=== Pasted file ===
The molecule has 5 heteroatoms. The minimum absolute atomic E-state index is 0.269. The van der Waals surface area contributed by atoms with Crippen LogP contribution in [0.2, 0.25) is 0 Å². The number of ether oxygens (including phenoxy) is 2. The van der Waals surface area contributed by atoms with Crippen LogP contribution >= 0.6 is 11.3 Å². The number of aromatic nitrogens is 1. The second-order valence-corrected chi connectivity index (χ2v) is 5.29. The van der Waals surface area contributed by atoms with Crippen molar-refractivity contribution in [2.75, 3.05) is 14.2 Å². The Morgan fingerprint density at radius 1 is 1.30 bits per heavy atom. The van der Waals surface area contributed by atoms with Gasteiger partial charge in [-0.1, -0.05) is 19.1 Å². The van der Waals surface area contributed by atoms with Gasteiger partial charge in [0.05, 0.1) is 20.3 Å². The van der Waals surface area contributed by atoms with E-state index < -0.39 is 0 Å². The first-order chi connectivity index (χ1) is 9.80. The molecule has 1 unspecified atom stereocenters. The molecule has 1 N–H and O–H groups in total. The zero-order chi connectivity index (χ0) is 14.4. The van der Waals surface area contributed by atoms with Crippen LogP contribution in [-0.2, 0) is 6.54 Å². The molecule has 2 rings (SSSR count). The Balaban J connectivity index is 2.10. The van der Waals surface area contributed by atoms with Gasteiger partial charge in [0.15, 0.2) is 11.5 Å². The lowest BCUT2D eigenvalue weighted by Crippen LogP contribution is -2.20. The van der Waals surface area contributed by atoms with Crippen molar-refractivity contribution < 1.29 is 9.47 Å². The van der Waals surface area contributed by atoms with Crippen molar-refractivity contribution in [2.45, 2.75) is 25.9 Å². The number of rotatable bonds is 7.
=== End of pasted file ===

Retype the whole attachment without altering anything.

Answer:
The molecule has 5 heteroatoms. The minimum absolute atomic E-state index is 0.269. The van der Waals surface area contributed by atoms with Crippen LogP contribution in [0.2, 0.25) is 0 Å². The number of ether oxygens (including phenoxy) is 2. The van der Waals surface area contributed by atoms with Crippen LogP contribution >= 0.6 is 11.3 Å². The number of aromatic nitrogens is 1. The second-order valence-corrected chi connectivity index (χ2v) is 5.29. The van der Waals surface area contributed by atoms with Crippen molar-refractivity contribution in [2.75, 3.05) is 14.2 Å². The Morgan fingerprint density at radius 1 is 1.30 bits per heavy atom. The van der Waals surface area contributed by atoms with Gasteiger partial charge in [-0.1, -0.05) is 19.1 Å². The van der Waals surface area contributed by atoms with Gasteiger partial charge in [0.05, 0.1) is 20.3 Å². The van der Waals surface area contributed by atoms with E-state index < -0.39 is 0 Å². The first-order chi connectivity index (χ1) is 9.80. The molecule has 1 unspecified atom stereocenters. The molecule has 1 N–H and O–H groups in total. The zero-order chi connectivity index (χ0) is 14.4. The van der Waals surface area contributed by atoms with Crippen LogP contribution in [-0.2, 0) is 6.54 Å². The molecule has 2 rings (SSSR count). The Balaban J connectivity index is 2.10. The van der Waals surface area contributed by atoms with Gasteiger partial charge in [0.15, 0.2) is 11.5 Å². The lowest BCUT2D eigenvalue weighted by Crippen LogP contribution is -2.20. The van der Waals surface area contributed by atoms with Crippen molar-refractivity contribution < 1.29 is 9.47 Å². The van der Waals surface area contributed by atoms with Crippen molar-refractivity contribution in [2.45, 2.75) is 25.9 Å². The number of rotatable bonds is 7.